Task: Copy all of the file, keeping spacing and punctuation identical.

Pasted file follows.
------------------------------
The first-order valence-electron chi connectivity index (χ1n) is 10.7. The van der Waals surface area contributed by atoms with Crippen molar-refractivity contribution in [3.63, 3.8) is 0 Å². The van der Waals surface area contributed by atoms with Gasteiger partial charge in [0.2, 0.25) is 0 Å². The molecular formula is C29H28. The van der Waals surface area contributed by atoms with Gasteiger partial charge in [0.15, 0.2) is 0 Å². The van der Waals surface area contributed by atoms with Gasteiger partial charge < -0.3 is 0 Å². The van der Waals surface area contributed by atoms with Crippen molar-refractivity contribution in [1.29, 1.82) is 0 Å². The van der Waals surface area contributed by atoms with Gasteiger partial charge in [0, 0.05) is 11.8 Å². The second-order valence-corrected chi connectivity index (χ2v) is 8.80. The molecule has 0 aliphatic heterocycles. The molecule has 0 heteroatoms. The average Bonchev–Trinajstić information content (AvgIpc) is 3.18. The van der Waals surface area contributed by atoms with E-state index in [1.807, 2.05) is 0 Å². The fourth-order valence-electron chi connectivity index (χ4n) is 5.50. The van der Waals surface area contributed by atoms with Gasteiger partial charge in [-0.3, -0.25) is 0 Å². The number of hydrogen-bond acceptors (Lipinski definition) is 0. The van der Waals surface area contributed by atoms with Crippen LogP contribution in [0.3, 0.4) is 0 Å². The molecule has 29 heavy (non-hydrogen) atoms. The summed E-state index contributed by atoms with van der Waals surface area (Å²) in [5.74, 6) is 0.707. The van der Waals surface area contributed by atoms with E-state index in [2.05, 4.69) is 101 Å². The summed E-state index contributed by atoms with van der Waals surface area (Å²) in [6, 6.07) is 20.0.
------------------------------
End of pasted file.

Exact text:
The first-order valence-electron chi connectivity index (χ1n) is 10.7. The van der Waals surface area contributed by atoms with Crippen molar-refractivity contribution in [3.63, 3.8) is 0 Å². The van der Waals surface area contributed by atoms with Gasteiger partial charge in [0.2, 0.25) is 0 Å². The molecular formula is C29H28. The van der Waals surface area contributed by atoms with Gasteiger partial charge in [0.15, 0.2) is 0 Å². The van der Waals surface area contributed by atoms with Gasteiger partial charge < -0.3 is 0 Å². The van der Waals surface area contributed by atoms with Crippen molar-refractivity contribution in [1.29, 1.82) is 0 Å². The van der Waals surface area contributed by atoms with Gasteiger partial charge in [0, 0.05) is 11.8 Å². The second-order valence-corrected chi connectivity index (χ2v) is 8.80. The molecule has 0 aliphatic heterocycles. The molecule has 0 heteroatoms. The average Bonchev–Trinajstić information content (AvgIpc) is 3.18. The van der Waals surface area contributed by atoms with E-state index in [1.807, 2.05) is 0 Å². The fourth-order valence-electron chi connectivity index (χ4n) is 5.50. The van der Waals surface area contributed by atoms with Gasteiger partial charge in [-0.3, -0.25) is 0 Å². The number of hydrogen-bond acceptors (Lipinski definition) is 0. The van der Waals surface area contributed by atoms with Crippen LogP contribution in [0.3, 0.4) is 0 Å². The molecule has 29 heavy (non-hydrogen) atoms. The summed E-state index contributed by atoms with van der Waals surface area (Å²) in [5.74, 6) is 0.707. The van der Waals surface area contributed by atoms with E-state index in [2.05, 4.69) is 101 Å². The summed E-state index contributed by atoms with van der Waals surface area (Å²) in [6, 6.07) is 20.0.